“Just look at you, Bernice! Still the picture of your youth. How DO you do it? Plastic surgery?”
“Oh, girl, quit your kidding, and come on it. Here, give me your suitcase. I’ll put it in the guest room. I don’t like to start getting us in a rush right away, but my daughter has invited us to dinner at her apartment. It’s on the other side of the city, so we’ll have to leave soon. We can get in a good visit in the cab on the way over there.”
“Sounds great, but I’ll have to do a repair job on my face and slip into something more suitable for the occasion. It will only take me ten minutes. I promise. Ains is always bragging that he has the only wife he knows who never keeps a man waiting.”
“The bath’s just down the hall, and you saw where I put your things. If you need anything, just holler.”
As Josephine went through the ritual of putting on a fresh face, she and Bernice chattered back and forth – like two school girls again. Twenty-five years melted away.
“You say your husband is in Duluth this week?” asked Bernice.
“Uh, huh.” answered Josephine, struggling into her dress. “Ains’ job keeps him traveling a lot. When Ains, Jr. finishes high school I plan to go with him,” she continued. “Traveling now and then might be fun.”
True to her word, fifteen minutes later Josephine emerged from the guest room, lovely in an emerald green cocktail dress.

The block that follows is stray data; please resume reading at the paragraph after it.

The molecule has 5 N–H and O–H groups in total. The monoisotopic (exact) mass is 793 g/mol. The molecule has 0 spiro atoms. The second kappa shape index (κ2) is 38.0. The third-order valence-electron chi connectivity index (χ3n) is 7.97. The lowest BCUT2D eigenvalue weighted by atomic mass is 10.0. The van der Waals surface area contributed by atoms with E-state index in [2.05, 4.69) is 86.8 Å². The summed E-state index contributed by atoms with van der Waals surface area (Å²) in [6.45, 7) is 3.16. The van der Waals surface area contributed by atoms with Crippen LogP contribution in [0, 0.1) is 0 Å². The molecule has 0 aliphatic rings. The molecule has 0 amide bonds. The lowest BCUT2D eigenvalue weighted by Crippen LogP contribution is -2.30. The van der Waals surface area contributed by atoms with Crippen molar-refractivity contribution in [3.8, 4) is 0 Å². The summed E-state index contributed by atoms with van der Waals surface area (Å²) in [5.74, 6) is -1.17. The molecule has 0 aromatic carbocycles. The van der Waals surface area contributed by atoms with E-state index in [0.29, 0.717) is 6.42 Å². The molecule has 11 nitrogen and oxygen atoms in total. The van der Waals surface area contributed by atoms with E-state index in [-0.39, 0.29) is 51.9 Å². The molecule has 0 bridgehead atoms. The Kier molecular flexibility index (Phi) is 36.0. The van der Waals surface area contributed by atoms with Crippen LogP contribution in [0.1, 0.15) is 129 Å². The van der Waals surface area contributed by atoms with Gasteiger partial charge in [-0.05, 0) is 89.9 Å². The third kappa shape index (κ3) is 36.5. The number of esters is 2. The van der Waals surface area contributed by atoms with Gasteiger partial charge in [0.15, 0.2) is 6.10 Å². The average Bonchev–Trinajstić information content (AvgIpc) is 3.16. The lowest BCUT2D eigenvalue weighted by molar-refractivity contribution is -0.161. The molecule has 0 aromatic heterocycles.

As the two waited in the lobby for their cab, Bernice said to Josephine. “Jo, you look ravishing! My daughter’s heart-throb will be having dinner with us. Don’t overwhelm him, now! Please, don’t you dare overwhelm my little girl’s brand new beau!”
They laughed. “I promise,” Josephine said. “How I envy these foot-loose fancy free youngsters these days. Can you imagine OUR folks allowing us to be out on our own like this? You must have a great deal of confidence in her, Bernice.”
“Oh, I do. But Carole has been married and divorced, so it isn’t as if it were I letting her go. But Carole is wise for her years – wise the hard way, I’m afraid.
They had climbed the stairs to the second floor and walked down the hallway looking for Apartment 2-B.”
“Here it is,” Bernice said, as she pressed the doorbell. Carole answered the door promptly. “Hi, Mother,” she said as she kissed her on the check.
“Carole, this is my friend Jo.”
“I’m so happy to meet you, Jo. I can remember my mother talking about her college friend ‘Jo’ for as long as I can remember. But please, come on it. Here, let me have your wraps. Martin is in the kitchen making drinks,” she called over her shoulder as she hung the coats in the hall closet.
“Your place is lovely, Carole,” Bernice exclaimed. “You must give us a tour.”
“Certainly, but later. You two have seats and I’ll be right in with the drinks. Carole hurried into the kitchen. She returned carrying a tray of appetizers. Following closely behind her was Martin with a tray of drinks.
“Bill Ainsworth!” Josephine shrieked.
“Tom Bradley,” Bernice hissed through her teeth.
The tray dropped with a crash to the floor.
“Uh oh!” he said, just before he slumped with a heavy thud to the floor. Overwhelmed, completely overwhelmed.
Diva: Personally I hope he had a heart attack and died. Or better yet, a stroke and the lower half of his body is paralyzed. And I would have called it The Love Connection. But Mother’s title probably says it best.